|Positives: Improved refresh gives it a more aggressive look, noticeable power difference, superb adaptive cruise control system, nimble handling, phenomenal premium audio system.|
|Negatives: Still feels underpowered, some hard plastic bits inside, CVT.|
|Bottom Line: The 30 extra horses we asked for when we last reviewed it certainly help but fail to impress. We still think the Crosstrek is a great all-wheel drive hatchback with good driving manners and a practical interior, but we'd rather have an AWD Mazda CX-30.|
It's too bad Subie didn't put a turbocharged mill under the hood because that would've made all the difference. We felt the power difference with the added 30 horses, but it's not a game changer in our book because it's still hampered by a CVT instead of a traditional geared transmission. That said, it's still quite a fun car to drive thanks to its size and manueverability.
Ride Quality: Firm but comfortable. It never feels mushy on the road, but it's also not disconnected. The Crosstrek strikes the right balance.
Acceleration: It definitely feels peppier, but it's still not thrilling. The stepped CVT helps but a dual clutch or simply a traditional 8-speed automatic would've been better. 0-60 comes in 7.8 seconds, shaving more than a second off the 2.0-liter version.
Braking: Good brakes that modulate well. We loved the responsiveness of the automatic emergency braking.
Steering: Great, crisp steering with good effort and very quick turn-in.
Handling: It rides tall, but the body roll is minimal.
Subaru's Starlink system isn't bad thanks to a good screen and large icons, but it could use a bit of work. It took us some time to get acclimated to the less than intuitive system..
Infotainment System: The Starlink's 8-inch screen in our tester was clear and vivid, but its icons are overly large and too colorful, and the menus take some getting used to. The dash-mounted vehicle info screen is confusing, only because it tends to divert your eyes from the Starlink system.
Controls: We like the physical audio knobs, but the infotainment buttons between them feel cheep and a bit small.
The Crosstrek has been refreshed but few will notice the small differences in the front fascia and the body. It's still a nicely styled hatchback that evades the overstyling of the Forester and the Ascent.
Front: Some of the black trim has been made more dramatic, namely the blades on the foglight housings, and the trim on the lower fascia. The grille mesh pattern has also been made chunkier.
Rear: We like the less "toothy" taillights on the Crosstrek since they err on the more rectangular and traditional side. Visual height has been reduced with the numerous creases and the faux diffuser.
Profile: The profile remains largely unchanged, except for the additional crease and sculpting in the doors. The black trim and the lack of chome help ruggedized the look.
Cabin: The addition of orange stitching on the black leather seats is a nice, sporty touch. Overall, the cabin is well-styled.
The Crosstrek is a surprisingly comfortable small car that's more than we expected. It feels well-made and would be quite suitable for weekend getaways.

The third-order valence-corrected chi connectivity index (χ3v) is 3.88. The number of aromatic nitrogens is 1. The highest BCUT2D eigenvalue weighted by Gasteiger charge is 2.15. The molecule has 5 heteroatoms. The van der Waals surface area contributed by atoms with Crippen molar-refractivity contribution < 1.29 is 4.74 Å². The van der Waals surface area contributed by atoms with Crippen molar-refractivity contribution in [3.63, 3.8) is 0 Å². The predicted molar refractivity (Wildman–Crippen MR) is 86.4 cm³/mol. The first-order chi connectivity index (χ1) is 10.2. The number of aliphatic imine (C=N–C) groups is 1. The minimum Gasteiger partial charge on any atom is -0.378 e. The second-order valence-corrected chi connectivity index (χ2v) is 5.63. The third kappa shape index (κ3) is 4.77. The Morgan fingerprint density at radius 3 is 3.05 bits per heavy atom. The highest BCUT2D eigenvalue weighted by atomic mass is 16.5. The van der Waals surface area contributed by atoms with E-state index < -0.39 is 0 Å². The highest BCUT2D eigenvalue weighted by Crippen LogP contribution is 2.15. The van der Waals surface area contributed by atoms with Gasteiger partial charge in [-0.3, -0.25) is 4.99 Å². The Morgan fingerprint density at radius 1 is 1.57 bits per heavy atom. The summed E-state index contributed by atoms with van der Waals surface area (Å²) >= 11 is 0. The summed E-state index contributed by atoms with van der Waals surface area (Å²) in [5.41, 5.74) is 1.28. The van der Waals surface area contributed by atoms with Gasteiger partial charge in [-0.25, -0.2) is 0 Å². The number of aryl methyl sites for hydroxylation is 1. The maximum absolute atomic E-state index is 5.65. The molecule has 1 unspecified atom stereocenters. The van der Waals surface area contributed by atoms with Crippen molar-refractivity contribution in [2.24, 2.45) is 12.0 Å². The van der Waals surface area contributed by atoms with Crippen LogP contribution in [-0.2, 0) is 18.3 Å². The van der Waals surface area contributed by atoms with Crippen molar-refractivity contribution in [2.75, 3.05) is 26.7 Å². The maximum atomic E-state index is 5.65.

Front Seats: Good support and cushioning and plenty of room for six-footers.
Rear Seats: There's not much legroom for taller adults, but the seats are comfortable.
NVH (noise/vibration/harshness): The only intrusive noise is the engine when it's being pushed. The Crosstrek has solid build quality, and there were no vibrations or squeaks.
Visibility: Manageable pillar size and a solid seating position provide good visibility. You can place the car where you want. Even rear sightlines are good.
Climate: The climate control system works well, but we would've liked more airflow from the dash vents.
The Crosstrek's appeal is seriously increased by its robust safety scores and features. It pretty much nailed the safety tests with flying colors.
IIHS Rating: It earned the Top Safety Pick+ score, nabbing "good" in every crash test, and superior crash prevention technology.
NHTSA Rating: The Crosstrek gets a 5-star crash safety rating, giving it top marks.
Standard Tech: There's plenty of standard equipment including the excellent EyeSight Driver Assist Technology, a Rear Vision Camera, steering Responsive Headlights, Blind Spot Detection with Lane Change Assist and Rear Cross Traffic Alert
Optional Tech: None.
If outdoor activity is your thing, then the Crosstrek won't disappoint. There's ample room in the back for gear luggage. The cabin also has practical levels of useful space for smaller items.
Storage Space: The deep square cubby at the base of the center stack is great to toss small gear items into, while the armrest also works well to keep smaller gear out of sight.
Cargo Room: The Crosstrek has very useful cargo space, and the second row conveniently folds flat. There's 22.3 cubic feet with the seats in place and 51.9 cubic feet with the second row folded flat, pretty big for a small vehicle.
Our local driving netted close to the Crosstrek's EPA estimates. Overall, it rates better than the CX-30 AWD by a few miles, which is pretty good for an AWD crossover/hatchback. It highway rating is shockingly better than the 2.0-liter model by a measure of 2.
Observed: 25.1 mpg
Distance Driven: 62 miles
The upgraded Harman Kardon system was surprisingly impressive. It's one of the best systems at this price point, and we were blown away by its clarity, fullness, and distortion-free sound.